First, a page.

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Rapid Recovery 6.1.2 - User Guide

Introduction to Rapid Recovery Core Console Core settings Repositories Encryption keys Protecting machines
About protecting machines with Rapid Recovery Support for dynamic and basic volumes Understanding the Rapid Recovery Agent software installer Deploying Agent to multiple machines simultaneously from the Core Console Using the Deploy Agent Software Wizard to deploy to one or more machines Modifying deploy settings Understanding protection schedules Protecting a machine About protecting multiple machines Settings and functions for protected Exchange servers Settings and functions for protected SQL servers
Managing protected machines Snapshots and recovery points Replication Events Reporting VM export Restoring data Bare metal restore
Bare metal restore for Windows machines Understanding boot CD creation for Windows machines Using the Universal Recovery Console for a BMR Performing a bare metal restore for Linux machines Viewing the recovery progress Starting a restored target server Troubleshooting connections to the Universal Recovery Console Repairing boot problems Performing a file system check on the restored volume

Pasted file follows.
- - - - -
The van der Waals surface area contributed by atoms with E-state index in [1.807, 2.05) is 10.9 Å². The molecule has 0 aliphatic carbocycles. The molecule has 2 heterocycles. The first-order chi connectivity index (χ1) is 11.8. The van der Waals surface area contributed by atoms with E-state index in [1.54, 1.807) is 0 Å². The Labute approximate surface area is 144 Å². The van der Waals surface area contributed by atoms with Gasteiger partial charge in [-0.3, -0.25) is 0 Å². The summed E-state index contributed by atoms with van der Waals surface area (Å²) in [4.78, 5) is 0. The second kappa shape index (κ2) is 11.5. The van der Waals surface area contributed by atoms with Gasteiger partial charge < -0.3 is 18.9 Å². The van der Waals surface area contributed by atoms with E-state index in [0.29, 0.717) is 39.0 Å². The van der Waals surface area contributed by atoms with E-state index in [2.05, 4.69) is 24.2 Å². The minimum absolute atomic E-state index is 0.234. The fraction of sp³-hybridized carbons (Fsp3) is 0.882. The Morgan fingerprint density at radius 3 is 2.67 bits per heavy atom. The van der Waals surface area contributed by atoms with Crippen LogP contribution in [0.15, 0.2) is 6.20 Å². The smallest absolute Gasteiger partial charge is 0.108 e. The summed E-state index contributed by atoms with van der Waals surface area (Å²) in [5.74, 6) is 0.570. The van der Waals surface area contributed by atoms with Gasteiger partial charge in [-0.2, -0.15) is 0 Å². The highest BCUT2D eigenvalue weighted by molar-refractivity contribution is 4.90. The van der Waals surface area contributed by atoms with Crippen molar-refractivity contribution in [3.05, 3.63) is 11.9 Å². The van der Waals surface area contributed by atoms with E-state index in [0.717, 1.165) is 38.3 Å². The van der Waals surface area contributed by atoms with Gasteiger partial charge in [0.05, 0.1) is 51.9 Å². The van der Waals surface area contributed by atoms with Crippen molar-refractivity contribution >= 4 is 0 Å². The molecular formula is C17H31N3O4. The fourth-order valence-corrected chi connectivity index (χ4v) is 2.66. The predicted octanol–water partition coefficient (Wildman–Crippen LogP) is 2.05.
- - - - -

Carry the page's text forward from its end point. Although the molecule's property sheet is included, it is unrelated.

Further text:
Managing aging data Archiving Cloud storage accounts The Local Mount Utility The Central Management Console Core Console references Command Line Management utility PowerShell module
Prerequisites for using PowerShell Working with commands and cmdlets Rapid Recovery PowerShell module cmdlets Localization Qualifiers
Scripting REST APIs About us Glossary

Recommended additional reading

The Rapid Recovery Installation and Upgrade Guide provides an overview of the Rapid Recovery architecture, and describes the steps necessary for installing the Rapid Recovery components, and for upgrading the Core or Agent components from earlier versions.